And even if standard derived representations don't specify all the information you would need to "go back in time" and see how the representation was constructed, you can always enrich the representations to include all the historical information you need. In the limit, if you do this and then also eliminate all the information you *don't* need, then you end up with something that would be sensibly called a derivation tree (distinct from a derived tree). From one point of view, including traces in our derived trees is just a way of "looking back in time" in this sense. One order-of-operations issue that I think is not encoded in what are usually thought of as derived representations is the distinction between cyclic adjunction and counter-cyclic adjunction, which makes all the difference in the famous Freidin/Lebeaux antireconstruction effects: presumably there are two derivations there that "build the same structure", only one of which is "valid". But you can always just say that counter-cyclic adjunction puts a little mark somewhere in the output representation, and bingo, everything can be stated representationally again.
So the bigger question for me is why we might be interested to bother trying to translate between derivational and representational statements of these constraints ... what is the empirical motivation one way or the other?
Nice points. Thx. I think that the only semi substantive question relates to how one wants to think of output conditions. Are they BOCs or not and if they are what properties of the interfaces do they respond to. To me, notions like Extension, Merge over Move etc make sense as derivational conditions. Less so as representational ones and even less so as BOCs. But that might be me. One last point: there may be an empirical issue re Extension and C-command: if there is sidewards movement then it's not clear that every part of the chain need c-command every other part but there may be a derivation where extension is always respected. But this is pretty abstruse stuff.Delete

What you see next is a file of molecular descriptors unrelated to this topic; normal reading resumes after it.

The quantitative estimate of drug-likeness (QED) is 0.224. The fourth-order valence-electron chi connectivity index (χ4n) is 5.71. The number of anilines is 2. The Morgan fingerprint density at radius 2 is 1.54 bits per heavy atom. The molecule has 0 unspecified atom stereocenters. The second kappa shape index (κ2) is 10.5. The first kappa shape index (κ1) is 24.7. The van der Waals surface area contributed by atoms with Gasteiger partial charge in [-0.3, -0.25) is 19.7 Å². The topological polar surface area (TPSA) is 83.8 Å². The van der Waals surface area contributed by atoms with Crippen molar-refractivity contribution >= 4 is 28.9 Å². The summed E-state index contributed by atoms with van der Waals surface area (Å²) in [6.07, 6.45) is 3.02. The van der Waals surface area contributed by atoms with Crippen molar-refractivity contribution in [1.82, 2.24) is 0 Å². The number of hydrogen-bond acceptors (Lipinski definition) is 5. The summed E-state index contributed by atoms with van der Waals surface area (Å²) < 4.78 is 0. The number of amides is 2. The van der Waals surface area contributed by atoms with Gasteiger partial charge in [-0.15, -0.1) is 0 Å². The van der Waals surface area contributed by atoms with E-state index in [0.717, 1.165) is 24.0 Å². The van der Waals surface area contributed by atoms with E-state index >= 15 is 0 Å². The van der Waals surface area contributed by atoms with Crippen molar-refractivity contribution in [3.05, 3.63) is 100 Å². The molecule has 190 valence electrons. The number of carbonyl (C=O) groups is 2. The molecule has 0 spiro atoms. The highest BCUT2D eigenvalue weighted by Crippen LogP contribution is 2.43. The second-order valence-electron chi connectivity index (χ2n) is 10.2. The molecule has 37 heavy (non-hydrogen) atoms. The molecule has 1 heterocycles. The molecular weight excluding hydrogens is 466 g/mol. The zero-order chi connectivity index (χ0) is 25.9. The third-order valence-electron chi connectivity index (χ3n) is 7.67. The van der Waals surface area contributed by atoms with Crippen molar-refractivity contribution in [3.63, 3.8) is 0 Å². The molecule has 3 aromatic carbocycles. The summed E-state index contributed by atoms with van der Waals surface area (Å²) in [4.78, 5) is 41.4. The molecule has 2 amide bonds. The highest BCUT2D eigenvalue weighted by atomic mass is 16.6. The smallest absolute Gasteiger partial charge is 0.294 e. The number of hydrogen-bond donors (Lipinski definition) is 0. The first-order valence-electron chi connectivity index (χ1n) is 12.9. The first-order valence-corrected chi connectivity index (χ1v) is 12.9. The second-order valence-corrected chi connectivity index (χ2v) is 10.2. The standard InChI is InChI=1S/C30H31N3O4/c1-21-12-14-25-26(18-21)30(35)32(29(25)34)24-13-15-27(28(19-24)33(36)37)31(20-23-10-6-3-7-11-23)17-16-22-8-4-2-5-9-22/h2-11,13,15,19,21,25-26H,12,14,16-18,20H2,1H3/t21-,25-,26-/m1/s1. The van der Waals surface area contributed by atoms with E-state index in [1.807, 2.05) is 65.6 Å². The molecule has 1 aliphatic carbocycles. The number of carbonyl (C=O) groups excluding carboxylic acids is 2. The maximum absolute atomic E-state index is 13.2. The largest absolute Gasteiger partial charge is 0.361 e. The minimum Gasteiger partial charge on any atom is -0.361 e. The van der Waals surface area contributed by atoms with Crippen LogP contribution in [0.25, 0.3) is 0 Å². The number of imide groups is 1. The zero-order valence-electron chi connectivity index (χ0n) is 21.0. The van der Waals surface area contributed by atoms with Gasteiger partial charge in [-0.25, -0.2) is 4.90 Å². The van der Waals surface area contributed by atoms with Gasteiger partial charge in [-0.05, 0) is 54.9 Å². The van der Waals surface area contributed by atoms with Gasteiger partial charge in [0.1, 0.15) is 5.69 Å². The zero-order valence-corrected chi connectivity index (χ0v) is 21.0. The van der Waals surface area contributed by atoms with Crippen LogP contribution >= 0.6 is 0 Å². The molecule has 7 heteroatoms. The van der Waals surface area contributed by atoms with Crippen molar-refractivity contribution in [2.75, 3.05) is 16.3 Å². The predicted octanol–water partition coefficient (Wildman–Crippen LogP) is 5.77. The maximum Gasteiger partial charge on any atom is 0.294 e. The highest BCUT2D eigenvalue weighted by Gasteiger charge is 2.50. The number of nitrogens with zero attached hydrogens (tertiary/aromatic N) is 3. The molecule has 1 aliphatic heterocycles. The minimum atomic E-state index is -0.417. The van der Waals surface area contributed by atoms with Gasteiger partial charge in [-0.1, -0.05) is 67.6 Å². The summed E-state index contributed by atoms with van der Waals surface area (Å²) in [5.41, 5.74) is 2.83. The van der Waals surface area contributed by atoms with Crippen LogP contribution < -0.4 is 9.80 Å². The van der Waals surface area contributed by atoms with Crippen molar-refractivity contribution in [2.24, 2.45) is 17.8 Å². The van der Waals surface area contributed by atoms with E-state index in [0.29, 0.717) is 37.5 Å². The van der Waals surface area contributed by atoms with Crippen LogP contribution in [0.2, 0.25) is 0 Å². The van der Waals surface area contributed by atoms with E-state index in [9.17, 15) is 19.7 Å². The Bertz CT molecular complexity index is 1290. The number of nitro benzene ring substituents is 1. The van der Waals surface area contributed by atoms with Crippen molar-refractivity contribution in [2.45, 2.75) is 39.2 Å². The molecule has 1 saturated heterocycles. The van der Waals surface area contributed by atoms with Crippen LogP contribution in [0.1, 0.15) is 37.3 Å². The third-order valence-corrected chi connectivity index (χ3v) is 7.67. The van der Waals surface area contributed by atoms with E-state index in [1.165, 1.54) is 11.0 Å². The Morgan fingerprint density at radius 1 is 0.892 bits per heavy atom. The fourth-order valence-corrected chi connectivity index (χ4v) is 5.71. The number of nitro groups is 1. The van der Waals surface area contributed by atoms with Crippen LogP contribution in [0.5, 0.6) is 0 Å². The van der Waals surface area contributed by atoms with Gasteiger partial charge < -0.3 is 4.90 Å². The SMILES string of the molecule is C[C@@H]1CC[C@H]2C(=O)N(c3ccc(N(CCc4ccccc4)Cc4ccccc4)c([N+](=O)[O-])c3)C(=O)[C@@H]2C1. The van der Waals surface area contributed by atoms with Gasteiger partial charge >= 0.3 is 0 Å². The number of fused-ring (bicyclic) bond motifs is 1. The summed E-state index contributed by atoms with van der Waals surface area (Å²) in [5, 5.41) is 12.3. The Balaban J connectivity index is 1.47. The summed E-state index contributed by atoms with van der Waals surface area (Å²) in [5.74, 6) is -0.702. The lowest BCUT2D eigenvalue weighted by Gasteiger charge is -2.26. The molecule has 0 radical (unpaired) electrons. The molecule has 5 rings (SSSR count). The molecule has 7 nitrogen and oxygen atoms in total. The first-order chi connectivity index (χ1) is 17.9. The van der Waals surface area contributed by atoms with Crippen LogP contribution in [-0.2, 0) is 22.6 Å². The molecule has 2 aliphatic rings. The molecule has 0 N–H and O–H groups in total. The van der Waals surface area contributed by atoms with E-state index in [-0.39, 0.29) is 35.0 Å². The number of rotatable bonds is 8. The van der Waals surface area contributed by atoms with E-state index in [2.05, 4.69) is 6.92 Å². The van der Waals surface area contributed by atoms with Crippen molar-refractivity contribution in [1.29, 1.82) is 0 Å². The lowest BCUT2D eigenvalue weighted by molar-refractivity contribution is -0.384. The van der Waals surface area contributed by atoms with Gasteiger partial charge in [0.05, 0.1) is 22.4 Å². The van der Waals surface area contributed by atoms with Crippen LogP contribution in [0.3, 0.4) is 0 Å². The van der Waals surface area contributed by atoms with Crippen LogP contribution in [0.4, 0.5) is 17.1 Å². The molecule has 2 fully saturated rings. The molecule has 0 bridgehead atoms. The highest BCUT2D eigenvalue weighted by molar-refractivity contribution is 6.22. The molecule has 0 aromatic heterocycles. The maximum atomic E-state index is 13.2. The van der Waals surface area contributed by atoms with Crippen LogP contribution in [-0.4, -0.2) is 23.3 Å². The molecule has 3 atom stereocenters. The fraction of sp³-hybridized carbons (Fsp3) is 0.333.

The distinction between representational and derivational theories has always struck me as muddled in the syntactic literature. Tim's reply touches on two issues: the split between operational and constraint-based approaches, and the availability of new data structures --- derivations rather than representations. Those two aspects are completely independent. Derivations can be defined via constraints and do not need to be built, and representational theories can be operationalized. So from that perspective there isn't much of an issue here at all, as Tim points out.Delete